Ray Andrews examines nothing less weighty in his debut novel than what exactly it means to be human. Walking in the footsteps of science fiction giants such as Arthur C. Clarke, Kim Stanley Robinson and David Brin, Andrews has penned a significant book in Covenant, the first installment in his Horizon Trilogy. By turns philosophical and suspenseful, Covenant tells the story of failure and hope, of humanity lost and humanity regained.
In an uncharacteristic show of accord, the nations of Earth join forces in the early 21st century to send a manned space mission to distant Pluto. For nearly 100 years, a steady but unidentified signal has been coming from the small cold planet at the solar system's edge. Man's curiosity can no longer be contained. This mission is to discover the source of the signal and, if possible, to make contact with the signal's originators. The voyage to Pluto and back to Earth will take half a human lifetime; the crew of fourteen have undergone a rigorous selection process and sacrificed the hope of a normal life to win a coveted position aboard the Ambassador.
The tensions of forced intimacy and close quarters begin to tell on the crew halfway to the distant planet that is their goal. The discovery of weapons on board the "peaceful" Ambassador nearly brings the mission to a halt, but the tiny ship forges on. The damage done to the fragile relationships in the microcosm, however, is permanent. At long last, after 17 years, captain, pilot and crew prepare to rendezvous with their goal: Pluto.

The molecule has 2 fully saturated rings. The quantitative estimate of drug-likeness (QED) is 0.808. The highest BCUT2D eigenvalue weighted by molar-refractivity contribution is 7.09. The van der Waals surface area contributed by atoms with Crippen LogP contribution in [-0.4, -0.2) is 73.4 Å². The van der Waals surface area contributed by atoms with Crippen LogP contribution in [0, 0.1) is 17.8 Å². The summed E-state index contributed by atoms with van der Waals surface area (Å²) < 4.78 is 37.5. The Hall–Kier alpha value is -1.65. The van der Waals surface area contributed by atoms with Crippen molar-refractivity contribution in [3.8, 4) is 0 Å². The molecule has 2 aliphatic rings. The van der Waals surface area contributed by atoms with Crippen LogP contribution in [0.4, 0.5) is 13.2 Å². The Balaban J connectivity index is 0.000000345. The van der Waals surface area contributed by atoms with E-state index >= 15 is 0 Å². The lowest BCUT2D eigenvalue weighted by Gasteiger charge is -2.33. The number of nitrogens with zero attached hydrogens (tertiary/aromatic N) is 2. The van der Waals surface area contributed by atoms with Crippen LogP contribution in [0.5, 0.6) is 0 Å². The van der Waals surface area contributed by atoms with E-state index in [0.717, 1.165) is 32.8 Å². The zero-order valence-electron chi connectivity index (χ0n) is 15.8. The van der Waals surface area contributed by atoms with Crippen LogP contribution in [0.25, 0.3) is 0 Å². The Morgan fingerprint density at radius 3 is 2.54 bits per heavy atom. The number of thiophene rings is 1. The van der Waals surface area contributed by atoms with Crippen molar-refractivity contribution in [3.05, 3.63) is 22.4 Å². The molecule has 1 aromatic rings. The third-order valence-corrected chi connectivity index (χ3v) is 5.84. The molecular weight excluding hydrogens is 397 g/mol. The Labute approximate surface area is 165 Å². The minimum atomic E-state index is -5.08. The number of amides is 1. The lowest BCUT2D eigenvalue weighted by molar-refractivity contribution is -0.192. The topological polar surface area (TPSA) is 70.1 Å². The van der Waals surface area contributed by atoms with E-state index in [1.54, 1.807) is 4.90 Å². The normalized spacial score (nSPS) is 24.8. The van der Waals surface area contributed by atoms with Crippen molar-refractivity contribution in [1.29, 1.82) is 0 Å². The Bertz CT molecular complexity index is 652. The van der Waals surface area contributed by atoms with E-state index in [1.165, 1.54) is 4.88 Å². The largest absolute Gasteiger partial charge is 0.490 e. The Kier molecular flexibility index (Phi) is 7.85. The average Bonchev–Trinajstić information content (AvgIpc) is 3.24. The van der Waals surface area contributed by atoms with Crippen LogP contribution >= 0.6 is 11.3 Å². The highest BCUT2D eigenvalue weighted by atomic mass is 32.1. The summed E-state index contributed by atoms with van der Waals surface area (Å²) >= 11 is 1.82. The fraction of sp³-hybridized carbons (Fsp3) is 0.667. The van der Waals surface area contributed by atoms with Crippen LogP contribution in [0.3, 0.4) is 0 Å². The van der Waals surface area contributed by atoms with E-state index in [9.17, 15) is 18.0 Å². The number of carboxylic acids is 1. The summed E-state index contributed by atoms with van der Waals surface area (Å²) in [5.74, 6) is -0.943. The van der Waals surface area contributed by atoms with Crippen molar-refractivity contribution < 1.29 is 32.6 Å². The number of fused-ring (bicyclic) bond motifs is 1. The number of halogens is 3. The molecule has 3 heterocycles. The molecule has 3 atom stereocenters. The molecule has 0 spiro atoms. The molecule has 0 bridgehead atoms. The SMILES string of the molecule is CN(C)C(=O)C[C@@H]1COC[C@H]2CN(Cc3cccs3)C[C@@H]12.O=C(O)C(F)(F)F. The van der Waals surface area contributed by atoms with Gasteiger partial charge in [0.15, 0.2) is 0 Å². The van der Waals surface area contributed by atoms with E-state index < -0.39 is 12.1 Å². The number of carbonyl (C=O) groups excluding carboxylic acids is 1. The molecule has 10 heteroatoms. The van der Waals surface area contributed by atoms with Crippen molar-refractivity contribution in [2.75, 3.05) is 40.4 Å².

What the band of explorers does not discover when they arrive is as important as what they do. The source of the persistent signal remains unclear. What is all too apparent is what will become of the mission's members if they fail to adapt when a crash landing cripples their only means back to Earth. Stranded on a frozen planet and unable to communicate with mission control, these orphaned few begin what may be humanity's grandest experiment. One thought gives them hope: that someday, somehow, they might make it back home.
At times profoundly poetic and at others filled with gripping gritty-detailed action, Covenant does everything a good sci-fi novel should. It makes the once-impossible plausible, it excites the imagination, it moves the reader and pushes the boundaries of his sensibilities. Most importantly, Covenant reveals that the most important thing man might find in his quest for other intelligent life is a more perfect understanding of himself.